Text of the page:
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HYSSOP — Result In Brief

Project ID: 328364
Funded under: FP7-PEOPLE
Country: France

New on-chip light sources for silicon photonics

Silicon photonics is an ideal platform for building intelligent transceivers for high-speed fibre optic links. However, the lack of suitable light sources close to the chip is the main bottleneck holding back the technology from truly transforming the landscape of telecommunications networks.
New on-chip light sources for silicon photonics
The demand for high data rates and more compact and lower-cost optical devices has been the main driving force behind integrating photonics on silicon chips. Until now, many efficient optical devices such as filters, modulators, multiplexers and detectors have been developed and take advantage of state-of-the-art silicon technology.

By developing new light sources, which are the other main transceiver elements, and properly integrating them on silicon chips, the EU-backed HYSSOP (Hybrid III-V/silicon laser for the future generation of photonic integrated circuits) project sought to overcome the main obstacle hindering widespread use of silicon photonics. The focus was on semiconductor lasers fabricated from both silicon and group III-V semiconductor materials. Silicon waveguides were first fabricated on a silicon-on-insulator wafer that was then fused to a III-V epitaxial semiconductor wafer.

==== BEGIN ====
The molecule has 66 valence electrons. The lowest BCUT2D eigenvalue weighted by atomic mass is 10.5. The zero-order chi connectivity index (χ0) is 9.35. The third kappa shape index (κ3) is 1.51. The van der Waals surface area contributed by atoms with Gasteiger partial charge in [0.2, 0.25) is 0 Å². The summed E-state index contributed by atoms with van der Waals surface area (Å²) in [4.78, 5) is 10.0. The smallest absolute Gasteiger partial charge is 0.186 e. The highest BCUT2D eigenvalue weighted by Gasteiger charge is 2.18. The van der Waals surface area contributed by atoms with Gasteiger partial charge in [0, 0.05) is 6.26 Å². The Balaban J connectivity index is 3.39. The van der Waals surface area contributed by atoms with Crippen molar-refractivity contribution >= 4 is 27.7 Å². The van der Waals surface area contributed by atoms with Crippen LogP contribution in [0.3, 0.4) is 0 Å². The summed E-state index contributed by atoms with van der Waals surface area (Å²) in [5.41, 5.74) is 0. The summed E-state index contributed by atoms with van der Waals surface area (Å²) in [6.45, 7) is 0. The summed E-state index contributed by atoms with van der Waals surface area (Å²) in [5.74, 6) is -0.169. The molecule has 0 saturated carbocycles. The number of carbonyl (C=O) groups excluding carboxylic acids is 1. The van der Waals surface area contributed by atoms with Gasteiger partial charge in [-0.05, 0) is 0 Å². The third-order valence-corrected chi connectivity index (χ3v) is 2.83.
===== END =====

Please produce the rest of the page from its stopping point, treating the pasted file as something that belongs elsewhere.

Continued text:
The project team successfully demonstrated the potential of different hybrid silicon lasers for applications ranging from short-reach optical interconnect to long-distance optical transmission.

'Distributed feedback' (DFB) lasers integrated with high-speed modulators are an emerging application of 100 Gb Ethernet. Scientists unveiled a standard-compliant transceiver module using a 25 mW hybrid silicon DFB laser operating at 1 550 nm integrated with a modulator. The output power exceeded the 10 mW threshold set for this standard.

Another major achievement was the development of tunable hybrid silicon lasers that can be used at both the transmitter and the receiver side in long-haul optics. Scientists carried out extensive work to demonstrate lasers with wide tunability and high output power. To reach the required power value for long-distance communications, the team coupled a low-noise hybrid semiconductor optical amplifier to the laser, thereby significantly increasing the power.

Due to their low cost, directly modulated tunable lasers are highly attractive for use in access networks. The team successfully developed such lasers for 10 Gb/s single-mode fibres up to 25 km.

Silicon photonics is set to revolutionise telecommunications and data communications over the next 10 years. HYSSOP significantly contributed to this. By using quantum dots or dashes instead of quantum wells as the active material of hybrid lasers, one could get higher-power and lower-noise devices.

Related information


Silicon photonics, transceivers, high-speed fibre optic, silicon laser, semiconductor, hybrid silicon
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